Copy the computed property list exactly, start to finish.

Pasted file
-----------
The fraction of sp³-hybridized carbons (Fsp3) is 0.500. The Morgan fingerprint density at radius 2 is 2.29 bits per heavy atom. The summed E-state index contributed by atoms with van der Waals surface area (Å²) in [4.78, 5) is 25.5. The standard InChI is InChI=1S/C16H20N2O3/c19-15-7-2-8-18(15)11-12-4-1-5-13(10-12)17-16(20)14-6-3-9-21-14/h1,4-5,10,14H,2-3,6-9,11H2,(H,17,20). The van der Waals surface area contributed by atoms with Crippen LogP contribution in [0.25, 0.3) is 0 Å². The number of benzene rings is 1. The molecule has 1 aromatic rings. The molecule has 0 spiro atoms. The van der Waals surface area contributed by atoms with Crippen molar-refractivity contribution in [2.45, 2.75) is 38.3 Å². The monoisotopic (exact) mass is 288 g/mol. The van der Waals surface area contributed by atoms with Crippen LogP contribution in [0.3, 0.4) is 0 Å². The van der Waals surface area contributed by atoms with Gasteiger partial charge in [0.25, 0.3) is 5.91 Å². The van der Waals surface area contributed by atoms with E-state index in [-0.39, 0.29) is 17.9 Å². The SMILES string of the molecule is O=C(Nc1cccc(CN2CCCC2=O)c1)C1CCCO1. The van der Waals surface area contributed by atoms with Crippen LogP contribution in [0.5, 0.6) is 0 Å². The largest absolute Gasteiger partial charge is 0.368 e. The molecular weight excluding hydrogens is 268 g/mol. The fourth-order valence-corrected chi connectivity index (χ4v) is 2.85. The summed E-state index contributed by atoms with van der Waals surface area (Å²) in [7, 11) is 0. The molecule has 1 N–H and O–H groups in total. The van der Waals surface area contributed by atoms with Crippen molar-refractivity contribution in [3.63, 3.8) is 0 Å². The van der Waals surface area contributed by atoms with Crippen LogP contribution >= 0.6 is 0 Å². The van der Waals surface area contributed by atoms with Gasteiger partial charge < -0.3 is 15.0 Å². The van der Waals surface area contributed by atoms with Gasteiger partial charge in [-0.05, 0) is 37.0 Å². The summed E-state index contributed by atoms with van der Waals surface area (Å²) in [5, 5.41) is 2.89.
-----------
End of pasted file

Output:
The fraction of sp³-hybridized carbons (Fsp3) is 0.500. The Morgan fingerprint density at radius 2 is 2.29 bits per heavy atom. The summed E-state index contributed by atoms with van der Waals surface area (Å²) in [4.78, 5) is 25.5. The standard InChI is InChI=1S/C16H20N2O3/c19-15-7-2-8-18(15)11-12-4-1-5-13(10-12)17-16(20)14-6-3-9-21-14/h1,4-5,10,14H,2-3,6-9,11H2,(H,17,20). The van der Waals surface area contributed by atoms with Crippen LogP contribution in [0.25, 0.3) is 0 Å². The number of benzene rings is 1. The molecule has 1 aromatic rings. The molecule has 0 spiro atoms. The van der Waals surface area contributed by atoms with Crippen molar-refractivity contribution in [2.45, 2.75) is 38.3 Å². The monoisotopic (exact) mass is 288 g/mol. The van der Waals surface area contributed by atoms with Crippen LogP contribution in [0.3, 0.4) is 0 Å². The van der Waals surface area contributed by atoms with Gasteiger partial charge in [0.25, 0.3) is 5.91 Å². The van der Waals surface area contributed by atoms with E-state index in [-0.39, 0.29) is 17.9 Å². The SMILES string of the molecule is O=C(Nc1cccc(CN2CCCC2=O)c1)C1CCCO1. The van der Waals surface area contributed by atoms with Crippen LogP contribution in [0.5, 0.6) is 0 Å². The largest absolute Gasteiger partial charge is 0.368 e. The molecular weight excluding hydrogens is 268 g/mol. The fourth-order valence-corrected chi connectivity index (χ4v) is 2.85. The summed E-state index contributed by atoms with van der Waals surface area (Å²) in [7, 11) is 0. The molecule has 1 N–H and O–H groups in total. The van der Waals surface area contributed by atoms with Crippen molar-refractivity contribution in [3.63, 3.8) is 0 Å². The van der Waals surface area contributed by atoms with Crippen LogP contribution >= 0.6 is 0 Å². The van der Waals surface area contributed by atoms with Gasteiger partial charge < -0.3 is 15.0 Å². The van der Waals surface area contributed by atoms with Gasteiger partial charge in [-0.05, 0) is 37.0 Å². The summed E-state index contributed by atoms with van der Waals surface area (Å²) in [5, 5.41) is 2.89.